(P073) Optimal Epidural Analgesia During Interstitial Brachytherapy for Treatment of Gynecological Cancer

April 30, 2015

Epidural analgesia provides safe and effective pain control in patients undergoing ISBT. Epidural delivery of narcotics with ropivacaine improves pain control and lowers oral and intravenous narcotic requirements without increased risk of adverse effects.

Ashley K. Amsbaugh, MD, Mark J. Amsbaugh, MD, Moataz N. El Ghamry, MD, Brian M. Derhake, MD, MS;  Department of Anesthesiology, Department of Radiation Oncology, University of Louisville

PURPOSE: To determine optimal epidural analgesia for patients receiving interstitial brachytherapy (ISBT) for gynecologic cancer.

MATERIALS AND METHODS: Records of all patients who underwent interstitial brachytherapy (ISBT) at our institution between January 2009 and July 2014 were reviewed. ISBT was delivered over the course of 2 to 3 days, and maximum pain scores (measured on a scale from 1 to 10 points) were recorded every 8 hours. The primary analgesia method was epidural catheter. In addition to epidural anesthetic, patients received “as-needed” medications (intravenous narcotics, oral narcotics, and acetaminophen) from a standard order set. Antiemetics and diphenhydramine were available for nausea and pruritus, respectively. Pain scores and administered medications were collected, and all narcotic medications were converted to intravenous morphine equivalent (IVME). Statistical analysis was performed with SAS (Statistical Analysis System) software (SAS Institute, Cary NC).

RESULTS: Epidural catheters were successfully placed in 71 of 73 patients. Twelve patients received ropivacaine alone, 14 patients received ropivacaine with fentanyl, and 45 patients received ropivacaine with hydromorphone. Patients receiving ropivacaine alone had higher pain scores than patients receiving ropivacaine with fentanyl or ropivacaine with hydromorphone on the morning of day 2 (4.2 vs 1.71 vs 0.6; P = .001), the afternoon of day 2 (4.9 vs 2.5 vs 1.7; P = .005), and the night of day 2 (2.4 vs 2.0 vs 0.6; P < .001). Patients receiving narcotics in their epidural had lower pain scores on the night of placement (P = .050), the morning of day 2 (P < .001), the afternoon of day 2 (P = .002), and the night of day 2 (P < .001). Patients receiving ropivacaine alone used more oral narcotics than those receiving ropivacaine with fentanyl or ropivacaine with hydromorphone on day 3 (5.9 mg vs 3.8 mg vs 2.8 mg IVME) and received more intravenous narcotics on day 1 (5.8 mg vs 0.0 mg vs 0.7 mg IVME; P = .004) and day 2 (20.6 mg vs 4.8 mg vs 1.0 mg IVME; P = .042). There were no differences in antiemetic use on days 1 (P = .146), 2 (P = .266), or 3 (P = .360). There were no differences in diphenhydramine usage on days 1 (P = .829), 2 (P = .678), or 3 (P = .413). No epidural complications occurred.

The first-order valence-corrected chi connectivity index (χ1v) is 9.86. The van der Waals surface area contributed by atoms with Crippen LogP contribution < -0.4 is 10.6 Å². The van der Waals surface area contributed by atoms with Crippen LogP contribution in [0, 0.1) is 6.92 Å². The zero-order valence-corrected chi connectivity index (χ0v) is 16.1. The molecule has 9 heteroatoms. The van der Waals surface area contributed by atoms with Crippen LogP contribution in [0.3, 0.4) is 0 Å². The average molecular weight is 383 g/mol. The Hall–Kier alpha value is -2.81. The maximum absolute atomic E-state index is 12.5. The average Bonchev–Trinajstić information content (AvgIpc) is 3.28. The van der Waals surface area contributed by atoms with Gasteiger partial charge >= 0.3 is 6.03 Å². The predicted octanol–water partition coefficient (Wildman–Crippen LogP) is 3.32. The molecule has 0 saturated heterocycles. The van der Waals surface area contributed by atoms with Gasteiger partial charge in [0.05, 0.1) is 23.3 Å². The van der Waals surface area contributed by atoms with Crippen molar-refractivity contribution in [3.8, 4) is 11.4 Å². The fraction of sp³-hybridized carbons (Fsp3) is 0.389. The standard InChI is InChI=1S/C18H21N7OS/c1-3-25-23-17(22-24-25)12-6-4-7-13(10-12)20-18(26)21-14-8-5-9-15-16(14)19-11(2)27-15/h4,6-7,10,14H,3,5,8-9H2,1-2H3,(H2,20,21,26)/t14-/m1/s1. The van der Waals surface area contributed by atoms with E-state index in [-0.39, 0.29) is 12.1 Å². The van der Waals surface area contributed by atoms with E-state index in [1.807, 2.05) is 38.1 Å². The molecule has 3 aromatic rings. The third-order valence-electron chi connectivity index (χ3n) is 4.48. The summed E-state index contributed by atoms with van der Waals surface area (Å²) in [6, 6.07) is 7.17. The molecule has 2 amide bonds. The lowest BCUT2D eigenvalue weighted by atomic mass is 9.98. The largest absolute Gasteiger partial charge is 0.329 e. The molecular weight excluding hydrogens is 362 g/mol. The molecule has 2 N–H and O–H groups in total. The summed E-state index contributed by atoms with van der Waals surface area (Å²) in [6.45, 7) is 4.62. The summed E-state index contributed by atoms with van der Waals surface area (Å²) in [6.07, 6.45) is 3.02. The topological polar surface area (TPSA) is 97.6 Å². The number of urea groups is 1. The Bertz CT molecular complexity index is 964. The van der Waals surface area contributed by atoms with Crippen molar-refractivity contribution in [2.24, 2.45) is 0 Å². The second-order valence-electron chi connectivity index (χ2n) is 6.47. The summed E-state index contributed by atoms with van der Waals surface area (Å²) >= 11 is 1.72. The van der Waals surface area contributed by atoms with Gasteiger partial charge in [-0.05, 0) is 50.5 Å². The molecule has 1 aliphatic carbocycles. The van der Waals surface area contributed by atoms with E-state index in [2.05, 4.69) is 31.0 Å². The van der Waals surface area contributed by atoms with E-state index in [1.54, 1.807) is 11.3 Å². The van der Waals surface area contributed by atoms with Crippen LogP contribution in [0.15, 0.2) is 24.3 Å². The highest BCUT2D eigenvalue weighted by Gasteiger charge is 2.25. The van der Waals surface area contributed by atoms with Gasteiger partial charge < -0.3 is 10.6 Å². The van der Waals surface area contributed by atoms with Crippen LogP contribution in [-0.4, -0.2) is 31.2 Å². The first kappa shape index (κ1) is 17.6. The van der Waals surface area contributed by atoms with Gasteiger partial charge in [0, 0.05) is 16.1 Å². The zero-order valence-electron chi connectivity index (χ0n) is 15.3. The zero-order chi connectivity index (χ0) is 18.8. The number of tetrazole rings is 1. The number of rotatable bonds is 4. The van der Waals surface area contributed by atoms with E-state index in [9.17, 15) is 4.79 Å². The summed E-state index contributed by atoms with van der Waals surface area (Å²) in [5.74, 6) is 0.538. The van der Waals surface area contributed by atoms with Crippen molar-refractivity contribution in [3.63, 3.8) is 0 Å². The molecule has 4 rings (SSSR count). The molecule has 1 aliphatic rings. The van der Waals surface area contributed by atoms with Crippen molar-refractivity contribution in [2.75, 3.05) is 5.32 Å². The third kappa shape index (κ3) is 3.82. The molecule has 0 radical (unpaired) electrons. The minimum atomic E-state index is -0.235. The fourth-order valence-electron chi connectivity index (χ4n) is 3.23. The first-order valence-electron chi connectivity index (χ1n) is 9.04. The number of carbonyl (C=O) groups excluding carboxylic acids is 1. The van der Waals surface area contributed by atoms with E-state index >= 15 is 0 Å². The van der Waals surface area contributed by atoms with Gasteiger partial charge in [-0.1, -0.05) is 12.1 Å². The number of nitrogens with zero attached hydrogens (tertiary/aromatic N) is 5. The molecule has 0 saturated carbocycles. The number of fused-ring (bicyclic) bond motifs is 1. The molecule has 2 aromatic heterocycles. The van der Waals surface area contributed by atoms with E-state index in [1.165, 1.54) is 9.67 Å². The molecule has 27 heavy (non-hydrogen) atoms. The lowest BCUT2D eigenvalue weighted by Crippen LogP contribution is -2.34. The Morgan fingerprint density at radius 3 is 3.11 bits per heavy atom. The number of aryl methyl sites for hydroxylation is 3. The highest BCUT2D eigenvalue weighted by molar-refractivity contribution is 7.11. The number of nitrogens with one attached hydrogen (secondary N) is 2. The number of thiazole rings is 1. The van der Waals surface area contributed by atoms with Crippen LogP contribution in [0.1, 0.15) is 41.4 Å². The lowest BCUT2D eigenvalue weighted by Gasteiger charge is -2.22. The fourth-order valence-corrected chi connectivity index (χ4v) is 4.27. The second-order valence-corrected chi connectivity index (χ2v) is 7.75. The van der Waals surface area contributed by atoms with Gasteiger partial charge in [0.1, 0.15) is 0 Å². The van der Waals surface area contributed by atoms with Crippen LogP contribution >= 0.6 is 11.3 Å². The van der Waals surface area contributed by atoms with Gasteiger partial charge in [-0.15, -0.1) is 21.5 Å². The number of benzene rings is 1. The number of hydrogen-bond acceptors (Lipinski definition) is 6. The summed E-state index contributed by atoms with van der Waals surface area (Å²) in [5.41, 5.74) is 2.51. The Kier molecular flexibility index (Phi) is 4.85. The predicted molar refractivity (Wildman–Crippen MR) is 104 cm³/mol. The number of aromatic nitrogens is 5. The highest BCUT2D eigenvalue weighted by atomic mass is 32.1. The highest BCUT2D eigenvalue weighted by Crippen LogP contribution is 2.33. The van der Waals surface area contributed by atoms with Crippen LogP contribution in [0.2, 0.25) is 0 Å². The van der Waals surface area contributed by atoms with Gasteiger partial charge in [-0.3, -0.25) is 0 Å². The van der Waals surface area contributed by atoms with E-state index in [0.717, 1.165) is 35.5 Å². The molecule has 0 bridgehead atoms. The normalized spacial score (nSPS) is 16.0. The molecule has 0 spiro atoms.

CONCLUSIONS: Epidural analgesia provides safe and effective pain control in patients undergoing ISBT. Epidural delivery of narcotics with ropivacaine improves pain control and lowers oral and intravenous narcotic requirements without increased risk of adverse effects.

Proceedings of the 97th Annual Meeting of the American Radium Society- americanradiumsociety.org